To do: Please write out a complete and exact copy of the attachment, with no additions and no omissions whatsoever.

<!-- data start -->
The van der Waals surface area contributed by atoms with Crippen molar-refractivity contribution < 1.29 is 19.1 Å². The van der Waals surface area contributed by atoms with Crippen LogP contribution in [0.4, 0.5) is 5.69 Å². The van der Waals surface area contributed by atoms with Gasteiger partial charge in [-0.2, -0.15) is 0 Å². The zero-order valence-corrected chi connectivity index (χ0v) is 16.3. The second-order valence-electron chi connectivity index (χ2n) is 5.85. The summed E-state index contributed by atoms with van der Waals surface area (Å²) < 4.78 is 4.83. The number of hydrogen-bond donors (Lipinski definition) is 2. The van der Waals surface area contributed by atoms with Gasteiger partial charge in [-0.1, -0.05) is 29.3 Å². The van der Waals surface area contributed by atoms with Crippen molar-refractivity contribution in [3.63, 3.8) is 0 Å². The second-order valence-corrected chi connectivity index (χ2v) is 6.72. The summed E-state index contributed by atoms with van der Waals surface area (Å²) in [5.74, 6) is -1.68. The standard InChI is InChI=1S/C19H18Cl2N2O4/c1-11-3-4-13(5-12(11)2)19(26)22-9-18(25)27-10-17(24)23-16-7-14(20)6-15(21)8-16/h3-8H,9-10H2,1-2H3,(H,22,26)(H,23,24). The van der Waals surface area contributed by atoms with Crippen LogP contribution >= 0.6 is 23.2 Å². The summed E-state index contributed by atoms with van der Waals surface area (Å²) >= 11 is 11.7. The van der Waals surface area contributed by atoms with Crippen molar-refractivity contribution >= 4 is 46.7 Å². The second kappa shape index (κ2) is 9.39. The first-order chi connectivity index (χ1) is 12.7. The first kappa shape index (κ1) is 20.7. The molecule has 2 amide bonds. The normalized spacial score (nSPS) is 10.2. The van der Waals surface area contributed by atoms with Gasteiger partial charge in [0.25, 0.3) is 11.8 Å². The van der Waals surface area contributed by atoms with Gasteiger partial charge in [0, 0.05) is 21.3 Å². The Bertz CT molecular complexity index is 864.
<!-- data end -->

The van der Waals surface area contributed by atoms with Crippen molar-refractivity contribution < 1.29 is 19.1 Å². The van der Waals surface area contributed by atoms with Crippen LogP contribution in [0.4, 0.5) is 5.69 Å². The van der Waals surface area contributed by atoms with Gasteiger partial charge in [-0.2, -0.15) is 0 Å². The zero-order valence-corrected chi connectivity index (χ0v) is 16.3. The second-order valence-electron chi connectivity index (χ2n) is 5.85. The summed E-state index contributed by atoms with van der Waals surface area (Å²) < 4.78 is 4.83. The number of hydrogen-bond donors (Lipinski definition) is 2. The van der Waals surface area contributed by atoms with Gasteiger partial charge in [-0.1, -0.05) is 29.3 Å². The van der Waals surface area contributed by atoms with Crippen molar-refractivity contribution in [3.63, 3.8) is 0 Å². The second-order valence-corrected chi connectivity index (χ2v) is 6.72. The summed E-state index contributed by atoms with van der Waals surface area (Å²) in [5.74, 6) is -1.68. The standard InChI is InChI=1S/C19H18Cl2N2O4/c1-11-3-4-13(5-12(11)2)19(26)22-9-18(25)27-10-17(24)23-16-7-14(20)6-15(21)8-16/h3-8H,9-10H2,1-2H3,(H,22,26)(H,23,24). The van der Waals surface area contributed by atoms with Crippen LogP contribution >= 0.6 is 23.2 Å². The summed E-state index contributed by atoms with van der Waals surface area (Å²) >= 11 is 11.7. The van der Waals surface area contributed by atoms with Crippen molar-refractivity contribution >= 4 is 46.7 Å². The second kappa shape index (κ2) is 9.39. The first-order chi connectivity index (χ1) is 12.7. The first kappa shape index (κ1) is 20.7. The molecule has 2 amide bonds. The normalized spacial score (nSPS) is 10.2. The van der Waals surface area contributed by atoms with Gasteiger partial charge in [0.25, 0.3) is 11.8 Å². The van der Waals surface area contributed by atoms with Gasteiger partial charge in [0, 0.05) is 21.3 Å². The Bertz CT molecular complexity index is 864.